I would be greatly dismayed.
Not just for the reason you might imagine, though. Here’s a snippet from Chapter XVII where Dimmesdale talks about his position as a Shepherd of Souls,
And as for the people’s reverence, would that it were turned to scorn and hatred! Canst thou deem it, Hester, a consolation, that I must stand up in my pulpit, and meet so many eyes turned upward to my face, as if the light of heaven were beaming from it! – must see my flock hungry for the truth, and listening to my words as if a tongue of Penetecost were speaking! – and then look inward, and discern the black reality of what they idolize? I have laughed, in bitterness and agony of heart, at the contrast between what I seem and what I am! And Satan laughs at it!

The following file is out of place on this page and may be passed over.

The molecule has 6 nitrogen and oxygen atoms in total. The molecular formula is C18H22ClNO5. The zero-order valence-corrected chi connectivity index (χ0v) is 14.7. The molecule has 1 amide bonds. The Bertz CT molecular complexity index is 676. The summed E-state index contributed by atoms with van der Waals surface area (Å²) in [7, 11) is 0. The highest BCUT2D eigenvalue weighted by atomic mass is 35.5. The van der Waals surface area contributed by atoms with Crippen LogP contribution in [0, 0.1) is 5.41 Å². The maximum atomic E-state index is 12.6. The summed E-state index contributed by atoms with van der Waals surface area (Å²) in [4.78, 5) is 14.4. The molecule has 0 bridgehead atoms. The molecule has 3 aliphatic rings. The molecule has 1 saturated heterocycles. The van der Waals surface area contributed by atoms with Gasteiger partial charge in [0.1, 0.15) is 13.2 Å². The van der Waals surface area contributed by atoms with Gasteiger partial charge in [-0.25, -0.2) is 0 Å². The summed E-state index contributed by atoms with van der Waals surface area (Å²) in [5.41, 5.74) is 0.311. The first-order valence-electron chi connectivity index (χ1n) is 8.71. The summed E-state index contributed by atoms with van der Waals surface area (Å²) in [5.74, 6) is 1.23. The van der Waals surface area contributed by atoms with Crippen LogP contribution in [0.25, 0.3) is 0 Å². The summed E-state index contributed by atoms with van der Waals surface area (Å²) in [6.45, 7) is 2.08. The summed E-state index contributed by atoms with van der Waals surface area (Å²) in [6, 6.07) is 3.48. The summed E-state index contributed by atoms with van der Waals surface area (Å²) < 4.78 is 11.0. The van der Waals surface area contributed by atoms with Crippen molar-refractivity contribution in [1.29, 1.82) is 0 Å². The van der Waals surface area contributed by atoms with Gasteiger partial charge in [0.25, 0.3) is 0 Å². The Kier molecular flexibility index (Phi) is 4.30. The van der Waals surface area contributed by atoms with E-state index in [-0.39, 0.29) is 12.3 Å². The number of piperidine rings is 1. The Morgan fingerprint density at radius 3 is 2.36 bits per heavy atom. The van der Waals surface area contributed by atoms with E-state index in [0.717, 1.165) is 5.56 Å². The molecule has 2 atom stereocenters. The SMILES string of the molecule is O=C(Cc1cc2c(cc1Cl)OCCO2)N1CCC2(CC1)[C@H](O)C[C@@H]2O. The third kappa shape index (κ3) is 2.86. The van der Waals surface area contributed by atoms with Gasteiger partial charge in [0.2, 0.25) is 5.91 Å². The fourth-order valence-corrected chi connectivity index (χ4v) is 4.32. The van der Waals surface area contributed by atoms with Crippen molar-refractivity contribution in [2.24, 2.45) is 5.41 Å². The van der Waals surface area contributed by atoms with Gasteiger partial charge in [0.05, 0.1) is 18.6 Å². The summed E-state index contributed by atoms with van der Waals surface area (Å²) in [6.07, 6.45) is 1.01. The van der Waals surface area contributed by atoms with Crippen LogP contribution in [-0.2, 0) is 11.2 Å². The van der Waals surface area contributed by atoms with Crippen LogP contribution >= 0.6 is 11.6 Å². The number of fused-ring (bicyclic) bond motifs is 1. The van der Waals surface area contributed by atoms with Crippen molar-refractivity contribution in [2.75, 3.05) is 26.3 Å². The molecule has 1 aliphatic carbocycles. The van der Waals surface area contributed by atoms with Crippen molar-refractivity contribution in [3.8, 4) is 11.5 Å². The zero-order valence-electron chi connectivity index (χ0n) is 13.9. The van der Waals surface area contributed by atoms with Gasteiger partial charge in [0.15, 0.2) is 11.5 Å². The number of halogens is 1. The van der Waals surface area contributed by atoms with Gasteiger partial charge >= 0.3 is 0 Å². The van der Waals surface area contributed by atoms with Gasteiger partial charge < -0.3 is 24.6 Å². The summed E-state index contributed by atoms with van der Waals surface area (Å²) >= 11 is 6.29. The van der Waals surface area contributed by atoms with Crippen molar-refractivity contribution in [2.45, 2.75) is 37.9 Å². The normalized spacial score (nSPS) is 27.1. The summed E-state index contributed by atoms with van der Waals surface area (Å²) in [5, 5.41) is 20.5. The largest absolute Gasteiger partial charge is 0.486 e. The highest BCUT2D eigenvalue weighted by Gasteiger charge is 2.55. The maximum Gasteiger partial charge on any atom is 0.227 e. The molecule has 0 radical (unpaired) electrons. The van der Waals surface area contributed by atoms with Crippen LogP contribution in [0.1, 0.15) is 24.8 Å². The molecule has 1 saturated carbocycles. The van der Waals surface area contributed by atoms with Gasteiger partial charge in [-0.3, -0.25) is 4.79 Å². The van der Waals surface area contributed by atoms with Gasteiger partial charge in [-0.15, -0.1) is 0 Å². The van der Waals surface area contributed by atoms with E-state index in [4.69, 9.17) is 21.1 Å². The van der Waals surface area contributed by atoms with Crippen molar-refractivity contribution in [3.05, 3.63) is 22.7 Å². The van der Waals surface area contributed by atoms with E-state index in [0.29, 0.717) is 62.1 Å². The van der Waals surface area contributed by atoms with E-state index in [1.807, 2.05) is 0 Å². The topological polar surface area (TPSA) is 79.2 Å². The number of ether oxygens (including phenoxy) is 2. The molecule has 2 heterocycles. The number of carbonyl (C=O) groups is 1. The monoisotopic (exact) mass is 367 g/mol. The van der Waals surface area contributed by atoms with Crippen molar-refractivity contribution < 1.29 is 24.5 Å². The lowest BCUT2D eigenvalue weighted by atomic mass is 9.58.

Do you know what my Pastors say every week?
I, a poor miserable sinner . . .
Quite a difference from the picture of sanctification that Dimmesdale has become for his parishoners.
I know that, like me, my Pastors have violated God’s law. They admit it at the rail, preach it from the pulpit, and serve earthly consequences on a daily basis. But, it doesn’t end there. They also trust in God’s forgiveness received at the rail, heard from the pulpit, and delivered daily in the remembrance of their baptisms. It is this same forgiveness in which my own bitter and agonized heart rests.